As usual, red spiders have attacked and killed most of my indoor
plants this winter. I can overwinter just about anything until about
late January or February, then the spider mites appear out of nowhere
and destroy everything. It's just about time to start planting seeds,
and I don't have them under control yet -- including the one remaining
pepino cutting that's still alive barely.
How to get them under control? I know most insecticides are not
effective because they are not insects. Will soapy water kill them?
How about nicotine sulfate? (I still have an ancient half-bottle of
that stuff.) Or just jack the humidifier way up so the air is almost
dripping in the grow room?
I think I'll try dunking in *very* mild soapy water first, along with
that humidifier thing.
Old saved post.
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Subject: Re: key lime tree
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If you want them all gone, and it is inside, get a large clear trash
bag, big enough to put over the tree and completely cover it.
Order the smallest set of lady bugs you can find on the web (but at
Cut the container for the lady bugs open, but do not dump them out -
cover the tree with the bag, and tie it off on the pot. Then using a
small knife - make a few small holes in the bag - to equalize the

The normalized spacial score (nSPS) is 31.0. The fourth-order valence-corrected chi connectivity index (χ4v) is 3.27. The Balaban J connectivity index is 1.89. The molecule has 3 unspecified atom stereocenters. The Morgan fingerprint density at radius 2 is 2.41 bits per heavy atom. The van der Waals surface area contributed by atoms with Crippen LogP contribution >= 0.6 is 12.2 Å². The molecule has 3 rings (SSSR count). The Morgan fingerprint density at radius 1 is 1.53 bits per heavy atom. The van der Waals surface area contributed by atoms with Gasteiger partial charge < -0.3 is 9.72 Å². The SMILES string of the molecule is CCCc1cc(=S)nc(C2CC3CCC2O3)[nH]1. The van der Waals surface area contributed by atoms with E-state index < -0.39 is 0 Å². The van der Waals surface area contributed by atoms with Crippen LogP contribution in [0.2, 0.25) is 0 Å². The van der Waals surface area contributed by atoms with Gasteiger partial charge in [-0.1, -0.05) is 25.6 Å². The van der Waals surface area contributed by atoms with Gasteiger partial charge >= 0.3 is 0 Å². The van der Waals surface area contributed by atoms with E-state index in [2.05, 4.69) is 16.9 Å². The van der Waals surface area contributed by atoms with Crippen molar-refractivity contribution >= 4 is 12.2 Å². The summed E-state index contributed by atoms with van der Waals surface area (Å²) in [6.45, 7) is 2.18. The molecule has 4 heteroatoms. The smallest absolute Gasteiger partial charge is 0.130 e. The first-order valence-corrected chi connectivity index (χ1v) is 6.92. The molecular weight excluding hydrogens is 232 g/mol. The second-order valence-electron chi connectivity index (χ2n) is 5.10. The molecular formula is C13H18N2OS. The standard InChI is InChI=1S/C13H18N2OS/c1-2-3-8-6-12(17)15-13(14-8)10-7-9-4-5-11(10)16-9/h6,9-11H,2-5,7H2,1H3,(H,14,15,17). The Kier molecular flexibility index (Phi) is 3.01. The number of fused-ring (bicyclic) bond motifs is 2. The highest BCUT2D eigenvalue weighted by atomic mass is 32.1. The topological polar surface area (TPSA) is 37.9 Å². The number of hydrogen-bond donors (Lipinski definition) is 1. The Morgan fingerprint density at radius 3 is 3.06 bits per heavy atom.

pressure between the two.
Wait - one egg cycle for the ladybugs to do their thing. If it is spider
mites - about 3 weeks for the full life cycle - eggs are about a week.
If you don't like lady bugs you can try - Phytoseiulus persimilis -
commonly called spider mite destroyers.
I prefer lady bugs, because they are large enough to remove when done -
and they go after everything.
I normally put a straw in the bag and then use it to water - if needed.
I have them on my gardenias. I periodically spray with water with a
drop of dish soap in it. I think it kills them but not all and sets
them back so they are not a problem if I spray maybe once a week.
Few years back, I thought they had killed a gardenia but turns out it
was a scale insect that responded to a systemic insecticide.
I like to use warm water with a very small amount of dishwashing
detergent added. Use as little soap as possible, just enough to break
surface tension. Don't get the soapy water into the pots, plants do
not like soap on roots. Spray every 2-3 days to get it under
control. A one-time spray won't work on spider mites. Look for
predators of this mite, spider mites can be difficult to erradicate
but fairly easy to control. Spider mites hate water misting, but
(most) plants enjoy it.
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